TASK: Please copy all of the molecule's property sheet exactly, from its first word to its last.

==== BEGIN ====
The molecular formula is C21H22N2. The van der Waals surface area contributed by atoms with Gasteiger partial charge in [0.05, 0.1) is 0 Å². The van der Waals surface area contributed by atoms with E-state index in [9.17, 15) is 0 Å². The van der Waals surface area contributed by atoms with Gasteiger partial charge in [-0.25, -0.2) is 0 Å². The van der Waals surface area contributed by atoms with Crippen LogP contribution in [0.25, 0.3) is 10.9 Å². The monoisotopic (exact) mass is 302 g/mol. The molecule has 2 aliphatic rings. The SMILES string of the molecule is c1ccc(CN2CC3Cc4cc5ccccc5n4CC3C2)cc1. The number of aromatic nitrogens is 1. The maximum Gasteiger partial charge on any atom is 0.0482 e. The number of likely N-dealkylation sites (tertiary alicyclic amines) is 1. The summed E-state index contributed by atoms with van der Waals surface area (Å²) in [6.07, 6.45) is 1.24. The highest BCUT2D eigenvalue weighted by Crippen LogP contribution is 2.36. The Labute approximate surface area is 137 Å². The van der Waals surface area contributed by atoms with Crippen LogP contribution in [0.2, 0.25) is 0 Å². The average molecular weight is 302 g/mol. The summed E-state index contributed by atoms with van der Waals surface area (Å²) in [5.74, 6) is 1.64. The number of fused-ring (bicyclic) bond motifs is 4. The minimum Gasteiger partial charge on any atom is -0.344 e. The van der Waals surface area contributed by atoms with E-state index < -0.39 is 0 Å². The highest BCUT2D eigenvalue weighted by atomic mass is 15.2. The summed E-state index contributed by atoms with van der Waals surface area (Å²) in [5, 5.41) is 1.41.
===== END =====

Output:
The molecular formula is C21H22N2. The van der Waals surface area contributed by atoms with Gasteiger partial charge in [0.05, 0.1) is 0 Å². The van der Waals surface area contributed by atoms with E-state index in [9.17, 15) is 0 Å². The van der Waals surface area contributed by atoms with Gasteiger partial charge in [-0.25, -0.2) is 0 Å². The van der Waals surface area contributed by atoms with Crippen LogP contribution in [0.25, 0.3) is 10.9 Å². The monoisotopic (exact) mass is 302 g/mol. The molecule has 2 aliphatic rings. The SMILES string of the molecule is c1ccc(CN2CC3Cc4cc5ccccc5n4CC3C2)cc1. The number of aromatic nitrogens is 1. The maximum Gasteiger partial charge on any atom is 0.0482 e. The number of likely N-dealkylation sites (tertiary alicyclic amines) is 1. The summed E-state index contributed by atoms with van der Waals surface area (Å²) in [6.07, 6.45) is 1.24. The highest BCUT2D eigenvalue weighted by Crippen LogP contribution is 2.36. The Labute approximate surface area is 137 Å². The van der Waals surface area contributed by atoms with Crippen LogP contribution in [0.2, 0.25) is 0 Å². The average molecular weight is 302 g/mol. The summed E-state index contributed by atoms with van der Waals surface area (Å²) in [5.74, 6) is 1.64. The number of fused-ring (bicyclic) bond motifs is 4. The minimum Gasteiger partial charge on any atom is -0.344 e. The van der Waals surface area contributed by atoms with E-state index < -0.39 is 0 Å². The highest BCUT2D eigenvalue weighted by atomic mass is 15.2. The summed E-state index contributed by atoms with van der Waals surface area (Å²) in [5, 5.41) is 1.41.